Asians represent the fastest growing ethnic group in the United States. Despite significant diversity within the group, many transplant studies treat Asians as a homogeneous entity. We compared patient and graft survival among major Asian ethnicities to determine whether any subgroup has superior outcomes.
Materials and Methods
We conducted a retrospective analysis of kidney transplants on Asian patients between 2001 and 2012. Covariates included gender, age, comorbidities, and donor category. Primary outcomes included one-year patient and graft survival. Secondary outcomes included delayed graft function (DGF) and rejection as cause of graft loss and death.
91 Asian patients were identified. Due to the large proportion of Chinese patients (n=37), we grouped other Asians into one entity (n=54) for statistical comparison among Chinese, other Asians, and Whites (n=346). Chinese subjects had significantly lower body mass index (BMI) (p=0.001) and had the lowest proportion of living donors (p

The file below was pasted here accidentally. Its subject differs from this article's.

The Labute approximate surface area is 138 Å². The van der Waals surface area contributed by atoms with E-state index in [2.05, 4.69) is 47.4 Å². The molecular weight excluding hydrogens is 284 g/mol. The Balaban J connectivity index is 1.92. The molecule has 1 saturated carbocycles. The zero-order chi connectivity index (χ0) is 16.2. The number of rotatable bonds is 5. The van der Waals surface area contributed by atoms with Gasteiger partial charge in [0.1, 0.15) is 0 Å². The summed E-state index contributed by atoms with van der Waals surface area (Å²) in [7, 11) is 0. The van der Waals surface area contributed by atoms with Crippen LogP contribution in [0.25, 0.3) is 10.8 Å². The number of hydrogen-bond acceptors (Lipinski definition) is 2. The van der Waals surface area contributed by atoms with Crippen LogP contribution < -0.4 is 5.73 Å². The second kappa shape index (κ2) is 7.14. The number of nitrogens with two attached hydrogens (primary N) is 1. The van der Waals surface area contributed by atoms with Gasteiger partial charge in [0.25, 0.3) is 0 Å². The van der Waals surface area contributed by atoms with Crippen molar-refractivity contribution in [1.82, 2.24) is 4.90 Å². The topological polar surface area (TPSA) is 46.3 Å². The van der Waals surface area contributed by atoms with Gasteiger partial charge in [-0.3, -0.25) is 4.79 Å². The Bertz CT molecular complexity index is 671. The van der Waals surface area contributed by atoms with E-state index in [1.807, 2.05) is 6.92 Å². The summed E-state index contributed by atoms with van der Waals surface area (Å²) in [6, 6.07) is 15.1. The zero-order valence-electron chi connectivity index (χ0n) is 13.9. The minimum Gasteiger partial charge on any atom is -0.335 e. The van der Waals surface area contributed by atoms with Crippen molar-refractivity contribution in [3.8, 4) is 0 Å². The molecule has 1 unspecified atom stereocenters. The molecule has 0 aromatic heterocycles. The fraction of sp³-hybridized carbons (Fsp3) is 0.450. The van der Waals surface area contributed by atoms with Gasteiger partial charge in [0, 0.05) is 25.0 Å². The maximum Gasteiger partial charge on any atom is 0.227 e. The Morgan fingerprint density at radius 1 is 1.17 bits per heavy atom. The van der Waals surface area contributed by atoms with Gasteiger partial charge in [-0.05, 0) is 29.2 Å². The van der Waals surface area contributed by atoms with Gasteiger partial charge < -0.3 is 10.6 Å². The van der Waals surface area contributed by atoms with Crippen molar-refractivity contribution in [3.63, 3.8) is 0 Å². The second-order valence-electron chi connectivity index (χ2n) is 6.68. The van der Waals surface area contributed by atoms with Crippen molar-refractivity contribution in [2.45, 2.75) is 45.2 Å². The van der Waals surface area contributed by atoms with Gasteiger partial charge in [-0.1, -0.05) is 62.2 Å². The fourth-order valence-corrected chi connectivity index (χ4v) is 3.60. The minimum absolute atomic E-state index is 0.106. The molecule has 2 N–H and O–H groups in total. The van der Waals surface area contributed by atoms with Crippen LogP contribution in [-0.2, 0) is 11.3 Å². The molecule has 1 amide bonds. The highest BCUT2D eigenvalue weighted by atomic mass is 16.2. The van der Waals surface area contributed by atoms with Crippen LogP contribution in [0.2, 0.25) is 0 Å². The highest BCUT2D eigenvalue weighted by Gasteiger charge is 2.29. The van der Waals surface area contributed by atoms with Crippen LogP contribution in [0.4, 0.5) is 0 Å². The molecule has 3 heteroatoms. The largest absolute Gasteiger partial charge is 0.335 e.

Our study confirms outcomes differences among Asian subgroups in kidney transplantation. Chinese demonstrate better patient survival at one year than Whites and non-Chinese Asians despite fewer live donors. Lower BMI scores may partly explain this. Larger, long-term studies are needed to elucidate outcome disparities among Asian subgroups.
The University of Toledo
Ward M. Canaday Center for Special Collections
Translation: The University of Toledo Journal of Medical Sciences
Karipineni, Farah; Parsikia, Afshin; Chang, PoNan; Pang, John; Campos, Stalin; Khanmoradi, Kamran; Zaki, Radi; and Ortiz, Jorge
"Dispelling the myth of Asian homogeneity: Improved outcomes of Chinese Americans after kidney transplantation,"
Translation: The University of Toledo Journal of Medical Sciences: Vol. 3
, Article 2.
Available at: https://utdr.utoledo.edu/translation/vol3/iss1/2